WINDOW ROCK, AZ – Several Navajo families recently joined the 24th Navajo Nation Council for the third annual Christmas Lighting Ceremony and Toys for Tots gift giveaway at the Council Chambers in Window Rock, AZ. Children from Hogan Hozhoni and the St. Michaels Association for Special Education attended as honored guests of Speaker Seth Damon.
The Marine Toys for Tots Foundation and the Navajo Nation Police Department partnered with the Office of the Speaker to provide boxes of toys from national brands like Hasbro, Build-A-Bear, Lego, and the Walt Disney Company for children across the Navajo Nation.
“We welcome you to the People’s House for the lighting of the Navajo Nation Christmas Tree and this celebration of our families,” said Speaker Seth Damon. “These two years are a reminder of how precious life is as we come together to overcome this pandemic. Our young people are the Seventh Generation of leaders that will sit in these Council Chambers one day. We greatly appreciate the Navajo Nation Police Department, the Window Rock Police District, and Officer Genevieve Morgan for their dedicated service to the Toys for Tots program. The Council sends its love to our children from Hogan Hozhoni and the St. Michaels Association for Special Education and to the caregivers there who are making a difference. We wish all our families a blessed Christmas and prosperous New Year.”
Toys for Tots is a program founded in 1947 and is run by the U.S. Marine Corps Reserve, which distributes toys to millions of children during the Christmas holiday. The Window Rock Police Department, under the leadership of Officer Genevieve Morgan, has been coordinating Navajo Nation Toys for Tots for the last 25 years.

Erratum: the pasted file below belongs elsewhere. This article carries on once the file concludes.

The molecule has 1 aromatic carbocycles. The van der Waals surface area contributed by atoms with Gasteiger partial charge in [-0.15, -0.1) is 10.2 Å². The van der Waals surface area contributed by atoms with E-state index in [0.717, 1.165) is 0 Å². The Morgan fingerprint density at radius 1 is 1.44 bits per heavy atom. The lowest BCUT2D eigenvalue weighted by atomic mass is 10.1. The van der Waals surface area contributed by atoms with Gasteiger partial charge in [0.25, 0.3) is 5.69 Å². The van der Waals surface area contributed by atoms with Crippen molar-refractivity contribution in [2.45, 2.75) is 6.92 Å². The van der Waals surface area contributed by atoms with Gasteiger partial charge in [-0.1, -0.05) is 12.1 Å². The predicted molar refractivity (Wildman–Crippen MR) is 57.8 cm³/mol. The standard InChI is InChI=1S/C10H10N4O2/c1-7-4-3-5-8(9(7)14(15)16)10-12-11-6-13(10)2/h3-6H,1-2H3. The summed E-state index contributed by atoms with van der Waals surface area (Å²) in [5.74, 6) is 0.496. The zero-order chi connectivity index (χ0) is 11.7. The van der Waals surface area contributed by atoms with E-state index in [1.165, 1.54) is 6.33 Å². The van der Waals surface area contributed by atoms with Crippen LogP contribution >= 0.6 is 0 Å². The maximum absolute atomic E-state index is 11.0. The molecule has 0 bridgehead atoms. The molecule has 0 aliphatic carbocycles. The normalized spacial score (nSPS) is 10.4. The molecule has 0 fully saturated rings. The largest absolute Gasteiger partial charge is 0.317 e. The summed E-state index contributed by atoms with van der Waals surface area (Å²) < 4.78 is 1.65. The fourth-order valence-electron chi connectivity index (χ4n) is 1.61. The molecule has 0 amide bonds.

“Thank you to the student leaders of St. Michaels Indian School for volunteering to wrap hundreds of gifts,” said Council Delegate Vince James. “Giving back to our communities is an important core value our young leaders understand. We know we cannot gather as large families as we did before, but our actions are keeping us safe. Take care of our elders and share love with our children. It is through our traditional songs, ceremonies, and our prayers that protects us. May Hozhó provide us with strength during these winter months and into the future.”
Speaker Seth Damon, Vice Chairman Raymond Smith Jr., Council Delegate Kee Allen Begay Jr., Delegate Mark Freeland, Delegate Vince James, and Delegate Jimmy Yellowhair handed out Christmas gifts to over 200 children.
“Since this summer, we have been working with our chapter officials and community leaders to gather food, jackets, toys, and hauling wood for our most vulnerable families on the Navajo Nation,” said Council Delegate Mark Freeland. “We want to acknowledge our families – especially our single parents and our grandparents – who are raising our children. May our prayers for all our families protect and offer you comfort during this pandemic. The challenges we face will be there but no one will be left behind. Take care of our grandmas and grandpas, watch over our children, and know you are resilient.”
In 2019, First Lady Michelle Obama placed the first Toys for Tots collection box in the White House. The program reported this year that it continues to impact the lives of over 150,000 Native American children from 60 tribal nations located in 10 states across the country.
“During the holidays, we gather to share in laughter and love,” said Vice Chairman Raymond Smith Jr. “We safely gather to honor our youth, the future Naat’áaniis, and the hope they bring to our families. The Navajo people must remain strong and have optimism knowing our best days are ahead. The Council appreciates our Navajo police officers and the U.S. Marine Corps for their hard work that is impacting the lives of so many children this time of year. We send protection prayers for our men and women in uniform serving around the world and wish them a Merry Christmas.”
- Toys for Tots has collected and distributed more than 512 million toys across the U.S., including tribal communities.
- Hogan Hozhoni is a children’s home that is operated by members of the Mennonite congregation in St. Michaels, AZ. Around 30 to 40 children are in their care and many are separated from their birth parents.
- Established in 1968, the St. Michaels Association for Special Education is a 501c3 non-profit organization serving moderate to severely disabled children and adults throughout the Navajo Nation.